Abandoned railroad cars causing nuisance for village

Abandoned railroad cars causing nuisance for village

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The abandoned train cars on the railroad line along the west side of Main Street are covered in graffiti. Photo by Alex Petroski

In the midst of a massive beautification process in upper Port Jefferson, village officials and residents have voiced displeasure over two abandoned train cars sitting on the railroad line on the west side of Main Street between Linden Place and Wilson Street. The cars are no longer in use on the Port Jefferson Long Island Rail Road line and have sat near the train station since January, according to Mayor Margot Garant.

In an email, Garant called the abandoned cars a nuisance, a “complete and total eyesore,” and an “invitation to deface public property.” The cars are covered in graffiti, including some profanity, and Garant said she and the village board are concerned the area might be an attractive spot for homeless people or “individuals possibly involved with drug use.”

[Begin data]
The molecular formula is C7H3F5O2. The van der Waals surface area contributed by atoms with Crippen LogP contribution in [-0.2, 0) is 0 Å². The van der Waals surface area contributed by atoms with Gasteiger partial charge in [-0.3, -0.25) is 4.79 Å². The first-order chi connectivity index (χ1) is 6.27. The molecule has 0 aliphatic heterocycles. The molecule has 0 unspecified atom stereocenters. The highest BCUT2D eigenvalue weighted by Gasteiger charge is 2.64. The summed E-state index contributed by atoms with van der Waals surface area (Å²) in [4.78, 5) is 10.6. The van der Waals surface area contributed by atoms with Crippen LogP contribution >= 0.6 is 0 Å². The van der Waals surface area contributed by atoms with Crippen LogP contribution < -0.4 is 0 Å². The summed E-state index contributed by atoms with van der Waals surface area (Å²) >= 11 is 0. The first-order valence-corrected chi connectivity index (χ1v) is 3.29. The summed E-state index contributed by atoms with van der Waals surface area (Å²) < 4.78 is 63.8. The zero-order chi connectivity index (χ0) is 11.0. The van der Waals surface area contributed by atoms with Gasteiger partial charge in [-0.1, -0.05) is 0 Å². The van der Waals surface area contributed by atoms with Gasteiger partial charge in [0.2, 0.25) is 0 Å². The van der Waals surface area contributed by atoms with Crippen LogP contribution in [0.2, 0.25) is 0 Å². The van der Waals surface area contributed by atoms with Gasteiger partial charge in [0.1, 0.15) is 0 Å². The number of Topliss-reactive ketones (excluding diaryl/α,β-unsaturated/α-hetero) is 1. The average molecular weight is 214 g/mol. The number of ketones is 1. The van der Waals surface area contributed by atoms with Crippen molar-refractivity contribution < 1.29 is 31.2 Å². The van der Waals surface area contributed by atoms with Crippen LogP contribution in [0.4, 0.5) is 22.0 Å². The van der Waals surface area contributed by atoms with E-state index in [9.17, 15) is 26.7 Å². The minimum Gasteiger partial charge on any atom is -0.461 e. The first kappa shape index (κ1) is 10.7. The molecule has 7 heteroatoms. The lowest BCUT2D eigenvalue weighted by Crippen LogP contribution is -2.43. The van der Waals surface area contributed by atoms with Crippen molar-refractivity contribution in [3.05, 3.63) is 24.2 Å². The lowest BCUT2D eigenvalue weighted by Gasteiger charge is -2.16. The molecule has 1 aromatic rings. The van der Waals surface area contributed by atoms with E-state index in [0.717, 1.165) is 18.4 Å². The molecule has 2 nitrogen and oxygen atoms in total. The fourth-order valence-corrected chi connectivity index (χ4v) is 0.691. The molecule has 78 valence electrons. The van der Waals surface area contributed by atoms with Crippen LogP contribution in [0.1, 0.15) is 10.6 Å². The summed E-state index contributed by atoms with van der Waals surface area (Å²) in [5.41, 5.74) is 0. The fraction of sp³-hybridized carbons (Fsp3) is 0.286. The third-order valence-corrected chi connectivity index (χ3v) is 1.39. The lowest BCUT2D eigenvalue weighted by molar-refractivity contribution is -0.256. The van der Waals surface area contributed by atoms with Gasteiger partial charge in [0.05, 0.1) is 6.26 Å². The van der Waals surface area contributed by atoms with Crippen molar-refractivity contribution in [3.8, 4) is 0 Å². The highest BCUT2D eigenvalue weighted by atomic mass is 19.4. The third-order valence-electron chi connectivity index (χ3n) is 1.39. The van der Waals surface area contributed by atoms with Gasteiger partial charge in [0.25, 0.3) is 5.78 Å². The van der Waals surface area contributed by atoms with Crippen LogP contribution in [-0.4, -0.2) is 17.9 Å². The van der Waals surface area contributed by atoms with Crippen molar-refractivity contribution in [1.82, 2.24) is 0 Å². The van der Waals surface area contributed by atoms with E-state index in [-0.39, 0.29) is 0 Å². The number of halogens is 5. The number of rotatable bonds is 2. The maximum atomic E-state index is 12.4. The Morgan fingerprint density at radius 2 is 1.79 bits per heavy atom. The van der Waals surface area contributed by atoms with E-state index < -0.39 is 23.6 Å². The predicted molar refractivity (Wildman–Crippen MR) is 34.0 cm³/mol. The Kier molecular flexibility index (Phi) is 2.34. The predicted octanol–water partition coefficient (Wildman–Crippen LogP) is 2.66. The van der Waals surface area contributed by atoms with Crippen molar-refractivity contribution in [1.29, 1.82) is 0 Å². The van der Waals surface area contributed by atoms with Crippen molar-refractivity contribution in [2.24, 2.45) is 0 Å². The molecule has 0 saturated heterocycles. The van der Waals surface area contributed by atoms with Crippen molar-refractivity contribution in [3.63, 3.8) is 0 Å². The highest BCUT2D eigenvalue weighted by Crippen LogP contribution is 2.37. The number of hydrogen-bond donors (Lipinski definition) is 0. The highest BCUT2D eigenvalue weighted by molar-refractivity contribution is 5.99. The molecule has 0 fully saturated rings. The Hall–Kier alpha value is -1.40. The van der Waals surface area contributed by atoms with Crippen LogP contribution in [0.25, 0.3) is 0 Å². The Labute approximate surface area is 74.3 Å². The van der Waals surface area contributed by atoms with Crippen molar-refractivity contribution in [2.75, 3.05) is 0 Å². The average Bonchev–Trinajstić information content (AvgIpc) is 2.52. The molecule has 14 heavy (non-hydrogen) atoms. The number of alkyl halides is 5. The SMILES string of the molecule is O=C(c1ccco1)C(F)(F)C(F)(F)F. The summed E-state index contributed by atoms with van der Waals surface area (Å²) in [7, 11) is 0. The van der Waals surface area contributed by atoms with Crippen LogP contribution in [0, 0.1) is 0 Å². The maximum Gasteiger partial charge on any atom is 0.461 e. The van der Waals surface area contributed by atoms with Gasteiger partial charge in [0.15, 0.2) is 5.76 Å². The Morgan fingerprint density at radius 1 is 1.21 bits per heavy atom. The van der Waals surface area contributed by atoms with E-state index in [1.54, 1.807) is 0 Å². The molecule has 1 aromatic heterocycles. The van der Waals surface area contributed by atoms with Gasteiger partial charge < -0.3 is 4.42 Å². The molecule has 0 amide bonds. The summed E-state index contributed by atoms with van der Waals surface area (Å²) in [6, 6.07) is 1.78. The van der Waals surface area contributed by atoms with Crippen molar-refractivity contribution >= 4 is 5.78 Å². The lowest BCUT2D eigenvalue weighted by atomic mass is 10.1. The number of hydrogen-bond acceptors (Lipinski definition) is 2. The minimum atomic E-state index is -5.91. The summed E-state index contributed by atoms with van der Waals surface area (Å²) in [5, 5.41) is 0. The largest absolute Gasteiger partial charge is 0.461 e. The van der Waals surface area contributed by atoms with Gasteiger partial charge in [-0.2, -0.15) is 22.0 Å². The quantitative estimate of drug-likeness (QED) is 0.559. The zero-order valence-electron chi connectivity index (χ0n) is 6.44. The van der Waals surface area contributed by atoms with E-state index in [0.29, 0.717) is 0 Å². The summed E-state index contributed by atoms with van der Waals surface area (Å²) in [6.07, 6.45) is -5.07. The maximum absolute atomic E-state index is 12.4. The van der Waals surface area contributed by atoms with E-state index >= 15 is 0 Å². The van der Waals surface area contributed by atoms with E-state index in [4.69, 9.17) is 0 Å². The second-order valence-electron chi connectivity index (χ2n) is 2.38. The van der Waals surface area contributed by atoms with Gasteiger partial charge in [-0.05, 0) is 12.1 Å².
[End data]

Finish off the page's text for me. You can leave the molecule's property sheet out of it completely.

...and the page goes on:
Port Jefferson resident and business owner Barbara Sabatino voiced concerns about the cars during a village board meeting April 3.

“There’s a lot of vulgarities on there, and when I walk back to my car I’m looking at the sign for Mr. Gitto’s property that says he’s taking applications for the apartments, and they’re looking directly at these cars that have a lot of ‘F’ words on them,” she said. The Gitto Group, a real estate development company, constructed The Hills at Port Jefferson, which are two apartment buildings in upper Port that opened in 2016 and overlook the train tracks.

Another resident, Marge McCuen, spoke out during the meeting about the cars.

“You’re getting the grant money to make all of these improvements, and then they come and dump that garbage here — it’s a disgrace,” she said.

In January, the village received a $250,000 grant from Suffolk County’s Jumpstart program to improve parking at the railroad station and other cleanup efforts. They also received $500,000 from New York State through Empire State Development, the state’s economic development arm, as part of the Restore New York Communities Initiative, which was created to support municipalities in rehabilitating blighted commercial properties. That money will be used to beautify businesses near the train tracks. In addition, Garant said New York Gov. Andrew Cuomo (D) has dedicated about $1.8 million in funds to contribute to the train station’s main parking lot.

Garant said representatives from the Metropolitan Transportation Authority have told her the plan is to take the cars to a “scrap yard” in Yaphank.

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